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As trusted women’s health care providers, Certified Nurse Midwives (CNMs) and Certified Midwives (CMs) provide a range of holistic care to women during pregnancy and the postpartum period; however, many CNM/CMs also provide care to women throughout their lifespan. Indeed, because of the trust, rapport and relationships that develop during pregnancy and birth, some women choose a midwife as their primary care provider.
One condition that impacts approximately 75% of women during their lifetime and that CNM/CMs are well versed in diagnosing and treating is Vulvovaginal Candidiasis (VVC).1 Of the 10 million office visits to women’s health care providers for vaginal and vulvar symptoms, VVC infections account for approximately 20-25%.2 In addition, up to 45% of women will have recurrent VVC, which is defined as >4 infections per year, while 30% will have 6 to20 episodes in their lifetime.3 During pregnancy, approximately 10% of women develop VVC.
Though 85-95% of cases of VVC are caused by Candida albicans, the remaining 5 to 15% of infections are caused by non-albicans Candida (NAC). As more providers encounter women with resistant or persistent symptoms, the use of cultures and Nucleic Acid Amplification Testing (NAAT) for more accurate diagnosis has revealed many other Candida species that are causative, including C. glabrata, C. krusei, C. parapsilosis, and C. tropicalis.4–6 Women with recurrent VVC are twice as likely to have a NAC species.7
Despite the profound impact that both acute and recurrent VVC may have on a woman’s physical and psychological well-being, many clinicians dismiss VVC as “just a yeast infection.” However, VVC may impact several aspects of a woman’s well-being simultaneously, ranging from changes in self-esteem, personal embarrassment, and reduced confidence, to fears of being stigmatized not only by partners, but also by providers. In addition, many women experience an interruption in their sexual function and satisfaction. It’s also important to note that for women with recurrent VVC, there is the added burden of multiple office visits, with a concomitant disruption in their productivity.8-11
Until recently, there has only been one class of treatment, azoles, available to treat VVC. Though ubiquitous, many clinicians are not aware that azoles are fungistatic and not fungicidal (meaning the agent does not “kill” the offending pathogen). The azole class of medications includes over the counter and prescription vaginal creams comprising butoconazole, clotrimazole, miconazole and terconazole. In addition, a prescription oral preparation, fluconazole, is available and is most frequently prescribed as women and providers prefer an oral treatment. Unfortunately, fluconazole is not effective in over 30% of women, does not have broad spectrum activity against NAC and there has been increasing antifungal resistance reported over the last 20 years.12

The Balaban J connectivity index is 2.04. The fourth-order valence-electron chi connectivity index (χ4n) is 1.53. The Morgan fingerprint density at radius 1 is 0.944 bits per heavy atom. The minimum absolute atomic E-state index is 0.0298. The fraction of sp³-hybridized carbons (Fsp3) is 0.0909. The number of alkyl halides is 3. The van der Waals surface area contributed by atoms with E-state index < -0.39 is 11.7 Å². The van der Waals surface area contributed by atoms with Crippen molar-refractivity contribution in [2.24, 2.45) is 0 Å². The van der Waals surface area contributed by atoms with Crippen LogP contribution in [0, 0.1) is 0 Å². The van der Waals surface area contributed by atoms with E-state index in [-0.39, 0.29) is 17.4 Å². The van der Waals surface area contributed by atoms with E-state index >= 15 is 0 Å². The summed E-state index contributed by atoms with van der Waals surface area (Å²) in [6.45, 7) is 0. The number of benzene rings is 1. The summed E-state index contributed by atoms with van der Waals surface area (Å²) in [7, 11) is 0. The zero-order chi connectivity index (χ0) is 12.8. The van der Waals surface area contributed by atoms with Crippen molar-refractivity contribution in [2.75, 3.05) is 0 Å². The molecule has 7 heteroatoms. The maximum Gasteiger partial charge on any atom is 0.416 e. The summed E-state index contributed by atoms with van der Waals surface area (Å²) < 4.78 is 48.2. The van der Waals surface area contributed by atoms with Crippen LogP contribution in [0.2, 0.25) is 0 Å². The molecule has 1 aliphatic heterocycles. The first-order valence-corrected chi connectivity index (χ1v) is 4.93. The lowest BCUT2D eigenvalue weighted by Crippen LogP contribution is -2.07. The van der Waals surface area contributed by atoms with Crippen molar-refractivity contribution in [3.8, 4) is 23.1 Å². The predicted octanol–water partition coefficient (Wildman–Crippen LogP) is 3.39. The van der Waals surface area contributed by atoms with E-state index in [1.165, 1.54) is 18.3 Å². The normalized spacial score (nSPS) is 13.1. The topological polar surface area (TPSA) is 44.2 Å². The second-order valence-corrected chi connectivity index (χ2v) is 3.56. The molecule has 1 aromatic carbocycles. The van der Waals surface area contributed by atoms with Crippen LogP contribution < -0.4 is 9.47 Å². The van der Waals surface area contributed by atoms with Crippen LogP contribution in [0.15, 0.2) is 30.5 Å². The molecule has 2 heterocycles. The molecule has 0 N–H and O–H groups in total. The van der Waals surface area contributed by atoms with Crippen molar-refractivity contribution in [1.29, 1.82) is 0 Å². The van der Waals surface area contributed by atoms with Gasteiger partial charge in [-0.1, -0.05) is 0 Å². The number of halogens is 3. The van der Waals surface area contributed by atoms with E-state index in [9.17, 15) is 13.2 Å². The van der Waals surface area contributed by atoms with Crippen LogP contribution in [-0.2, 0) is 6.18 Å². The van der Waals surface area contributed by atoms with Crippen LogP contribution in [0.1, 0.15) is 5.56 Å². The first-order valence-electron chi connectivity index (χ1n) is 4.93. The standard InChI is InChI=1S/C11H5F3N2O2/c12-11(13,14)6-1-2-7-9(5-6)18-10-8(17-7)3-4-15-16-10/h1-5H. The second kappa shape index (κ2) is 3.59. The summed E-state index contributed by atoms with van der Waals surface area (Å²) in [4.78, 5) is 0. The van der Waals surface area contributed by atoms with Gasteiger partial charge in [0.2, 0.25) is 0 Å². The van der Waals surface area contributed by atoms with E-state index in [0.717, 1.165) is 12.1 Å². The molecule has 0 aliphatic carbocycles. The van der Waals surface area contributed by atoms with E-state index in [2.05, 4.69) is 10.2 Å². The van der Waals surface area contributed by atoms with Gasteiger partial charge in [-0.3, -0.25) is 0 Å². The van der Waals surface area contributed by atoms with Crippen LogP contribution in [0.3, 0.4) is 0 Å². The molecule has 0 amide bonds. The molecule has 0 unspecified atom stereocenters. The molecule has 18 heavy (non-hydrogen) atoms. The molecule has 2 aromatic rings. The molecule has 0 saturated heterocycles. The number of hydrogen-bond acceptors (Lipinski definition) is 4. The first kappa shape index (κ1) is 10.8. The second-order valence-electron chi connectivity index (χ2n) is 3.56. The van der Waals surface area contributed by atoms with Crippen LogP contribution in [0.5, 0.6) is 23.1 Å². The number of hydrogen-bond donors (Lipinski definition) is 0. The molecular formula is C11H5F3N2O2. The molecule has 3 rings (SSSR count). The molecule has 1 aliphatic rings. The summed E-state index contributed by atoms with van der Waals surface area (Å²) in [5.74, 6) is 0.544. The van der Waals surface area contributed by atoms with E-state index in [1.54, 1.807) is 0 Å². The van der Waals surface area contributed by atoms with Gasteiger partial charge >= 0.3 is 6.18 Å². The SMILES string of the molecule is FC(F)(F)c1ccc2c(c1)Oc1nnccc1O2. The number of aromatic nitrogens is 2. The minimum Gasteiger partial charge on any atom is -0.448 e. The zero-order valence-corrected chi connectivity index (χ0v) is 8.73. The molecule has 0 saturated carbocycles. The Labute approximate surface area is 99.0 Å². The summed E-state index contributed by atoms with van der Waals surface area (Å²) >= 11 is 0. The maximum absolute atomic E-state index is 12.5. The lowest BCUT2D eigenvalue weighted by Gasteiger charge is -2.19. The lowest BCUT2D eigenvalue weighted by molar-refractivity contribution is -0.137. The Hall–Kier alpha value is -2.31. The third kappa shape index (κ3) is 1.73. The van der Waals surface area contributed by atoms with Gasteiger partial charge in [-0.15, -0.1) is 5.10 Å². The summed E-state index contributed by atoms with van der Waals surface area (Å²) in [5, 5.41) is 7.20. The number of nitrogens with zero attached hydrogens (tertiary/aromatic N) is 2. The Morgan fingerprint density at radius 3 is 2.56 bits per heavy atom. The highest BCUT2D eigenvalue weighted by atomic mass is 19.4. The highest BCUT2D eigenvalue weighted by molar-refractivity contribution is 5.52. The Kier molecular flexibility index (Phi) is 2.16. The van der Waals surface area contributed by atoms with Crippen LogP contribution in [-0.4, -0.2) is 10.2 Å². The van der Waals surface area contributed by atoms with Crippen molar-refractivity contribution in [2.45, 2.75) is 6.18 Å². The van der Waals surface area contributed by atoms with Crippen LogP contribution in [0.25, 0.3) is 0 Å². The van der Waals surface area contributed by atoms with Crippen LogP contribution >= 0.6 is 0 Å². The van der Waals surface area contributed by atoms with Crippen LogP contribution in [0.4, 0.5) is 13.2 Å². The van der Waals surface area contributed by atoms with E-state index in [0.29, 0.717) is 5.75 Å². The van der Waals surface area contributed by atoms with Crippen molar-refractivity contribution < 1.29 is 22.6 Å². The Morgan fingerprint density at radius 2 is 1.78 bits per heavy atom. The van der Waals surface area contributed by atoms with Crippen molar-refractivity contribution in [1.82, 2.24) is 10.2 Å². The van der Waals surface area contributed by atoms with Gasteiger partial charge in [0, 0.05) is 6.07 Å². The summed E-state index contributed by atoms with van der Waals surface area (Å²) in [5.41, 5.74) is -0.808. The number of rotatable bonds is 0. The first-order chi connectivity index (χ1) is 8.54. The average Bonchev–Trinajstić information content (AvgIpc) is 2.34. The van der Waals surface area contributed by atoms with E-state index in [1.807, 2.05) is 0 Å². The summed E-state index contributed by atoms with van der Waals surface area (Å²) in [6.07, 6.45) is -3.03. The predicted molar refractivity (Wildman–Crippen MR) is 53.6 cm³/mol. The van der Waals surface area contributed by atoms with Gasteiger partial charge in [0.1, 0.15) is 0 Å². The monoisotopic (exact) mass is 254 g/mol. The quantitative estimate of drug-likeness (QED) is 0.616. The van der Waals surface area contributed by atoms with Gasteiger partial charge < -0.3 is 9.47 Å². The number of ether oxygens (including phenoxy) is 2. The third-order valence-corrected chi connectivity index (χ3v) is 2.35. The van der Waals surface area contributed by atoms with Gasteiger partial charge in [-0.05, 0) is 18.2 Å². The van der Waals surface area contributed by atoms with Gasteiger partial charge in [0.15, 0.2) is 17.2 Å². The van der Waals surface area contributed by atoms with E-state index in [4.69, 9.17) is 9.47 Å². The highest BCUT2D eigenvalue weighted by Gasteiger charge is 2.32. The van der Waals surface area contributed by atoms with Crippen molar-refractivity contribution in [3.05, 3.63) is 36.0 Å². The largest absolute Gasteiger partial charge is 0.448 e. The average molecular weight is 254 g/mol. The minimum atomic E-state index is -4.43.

With recurrent VVC, many women and their providers are frustrated by the lack of efficacy with the current azole treatments and often resort to using boric acid suppositories with varying degrees of success.
Clinicians have lived with a gap in treatment options for decades. Recently, the FDA approved a new medication to treat VVC, BREXAFEMME® (ibrexafungerp tablets). BREXAFEMME is a fungicidal triterpenoid with a novel mechanism of action that works to break down the fungal cell wall, killing the cell. This is different from azoles, which are fungistatic. Unlike oral fluconazole, which delivers a vaginal tissue to plasma ratio of 1:1, the concentration of BREXAFEMME in the vaginal tissue is 9 times greater than the levels in the serum, and it also maintains activity in a low pH environment often encountered in the vagina.
In the two phase 3 clinical trials, a clinical cure was defined as a complete resolution of signs and symptoms at day 10 and complete resolution of symptoms at day 25. At both time points, there was a statistically significantly greater percentage of women who had a clinical cure on BREXAFEMME than on placebo. BREXAFEMME also demonstrated a sustained efficacy at day 25 with a greater number of women having complete resolution of symptoms. Women took the 1-day treatment, which consists of 2-150 mg tablets taken twice daily, for a total dosage of 600 mg.. The majority of adverse events included diarrhea, nausea and abdominal pain, however none of the participants dropped out of the trial due to these adverse events.
As clinicians, we have long recognized the gap in our ability to treat VVC and help our patients return to their lives. We now have a novel 1-day oral treatment that is fungicidal and highly efficacious for our patients with VVC.
1 Azie N, et al. Expert Opin Investig Drugs. 2020;29(9):893-900. 2. Anderson MR. JAMA. 2004;291(11):1368-1379. 3. Johnson et al. J Low Genit Tract Dis. 2010;14(4):287-294. 4. Sobel JD. Lancet. 2007;369(9577):1961-1971. 5. Sobel JD. Am J Obstet Gynecol. 2016;214(1):15-21. 6. Willems HME, et al. J Fungi (Basel). 2020;6(1):27. doi:10.3390/jof6010027. 7. Achkar JM, Fries BC. Clin Microbiol Rev. 2010;23(2):253-273 8. Fukazawa EI, et al. Arch Gynecol Obstet. 2019;300(3):647-650. 9. Denning DW, et al. Lancet Infect Dis. 2018;18(11):e339-e347. doi:10.1016/S1473-3099(18)30103-8. 10. Adolfsson A, et al. Adv Sexual Med. 2017;7:1-19. doi:10.4236/asm.2017.71001. 11. Moshfeghy Z, et al. J Turk Ger Gynecol Assoc. 2020;21(2):90-96. 12. Bulik, C.C., Sobel, J.D. and Nailor, M.D. (2011), Susceptibility profile of vaginal isolates of Candida albicans prior to and following fluconazole introduction – impact of two decades. Mycoses, 54: 34-38.